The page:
The tidal wave of spring has begun. Will the gardener successfully ride the wave or be engulfed? With all of these open sun gardens and the Lamium purpureum takeover I feel like I'm carving my gardens out of weeds every spring. I hope to get Lamium pastures going in the open spaces around the gardens next year. (It's not the Lamium I really mind, other than the fact that it's greedy. The Chickweed and Shotweed get all over my last nerve.) As always I feel I need more Baptisias and woody plants in the gardens below the house and that there can never be enough purple.
But first, the new leaves.
The new leaves of Serviceberry remind me of Pussy Willows; silvery and velvety and as pretty as the flowers which have faded just as the leaves emerge.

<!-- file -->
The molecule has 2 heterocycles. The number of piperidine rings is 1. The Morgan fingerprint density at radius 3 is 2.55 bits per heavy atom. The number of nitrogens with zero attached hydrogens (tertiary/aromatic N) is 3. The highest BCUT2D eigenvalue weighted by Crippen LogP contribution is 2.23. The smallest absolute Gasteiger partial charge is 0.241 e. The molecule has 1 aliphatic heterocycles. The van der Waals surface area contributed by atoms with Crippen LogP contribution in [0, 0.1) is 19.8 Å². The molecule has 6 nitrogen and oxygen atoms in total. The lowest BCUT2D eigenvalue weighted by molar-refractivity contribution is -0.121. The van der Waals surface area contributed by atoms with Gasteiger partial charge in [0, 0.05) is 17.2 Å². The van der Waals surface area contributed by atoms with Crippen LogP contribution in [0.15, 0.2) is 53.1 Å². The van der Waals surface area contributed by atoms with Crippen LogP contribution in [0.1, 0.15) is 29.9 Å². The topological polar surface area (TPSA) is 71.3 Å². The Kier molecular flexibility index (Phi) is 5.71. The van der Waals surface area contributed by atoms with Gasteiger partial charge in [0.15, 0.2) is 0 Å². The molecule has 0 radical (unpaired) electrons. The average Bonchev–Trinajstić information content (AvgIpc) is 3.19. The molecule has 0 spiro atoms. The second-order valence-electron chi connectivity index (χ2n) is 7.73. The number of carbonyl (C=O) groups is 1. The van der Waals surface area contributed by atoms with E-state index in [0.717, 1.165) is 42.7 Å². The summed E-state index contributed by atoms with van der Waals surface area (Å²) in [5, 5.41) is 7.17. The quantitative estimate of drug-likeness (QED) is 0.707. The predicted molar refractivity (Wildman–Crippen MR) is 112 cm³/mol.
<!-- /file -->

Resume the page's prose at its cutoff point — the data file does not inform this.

I love, love love Heuchera for foliage effect. The leaves are beautiful all growing season. This is Heuchera villosa and I even like the delicate late summer flowers, which remind me of a fancy grass bloom. The insects love them too.
Janet Queen of Seaford recently wrote a post about river birches, which grow in abundance in the floodway on our farm. I think these trees are their most beautiful in their youth, when their bank peels in elaborate scrolls and is colored in warm shades of pink, gold and fawn. Their leaves are most beautiful in the youth of the year.
I did not begin to capture much of the beauty of the new leaves this spring, like the golden bronzy new growth of the oak trees and the wisteria or the cool blue-green of iris foliage against the velvety bright green of Monarda.
And then there are the azaleas. It's a little corner of my garden that reminds me of the sisters' garden for its colorfulness, although most of my azaleas are deciduous natives and almost all of theirs are evergreen.
Encore 'Autumn Amethyst' often doesn't have a whole lot of flowers in the spring ~ it tends to bloom much more in the fall here ~ but the color has a lot of impact.
More to come ~ there is a lot going on. I hope you are able to get out in the garden and enjoy spring.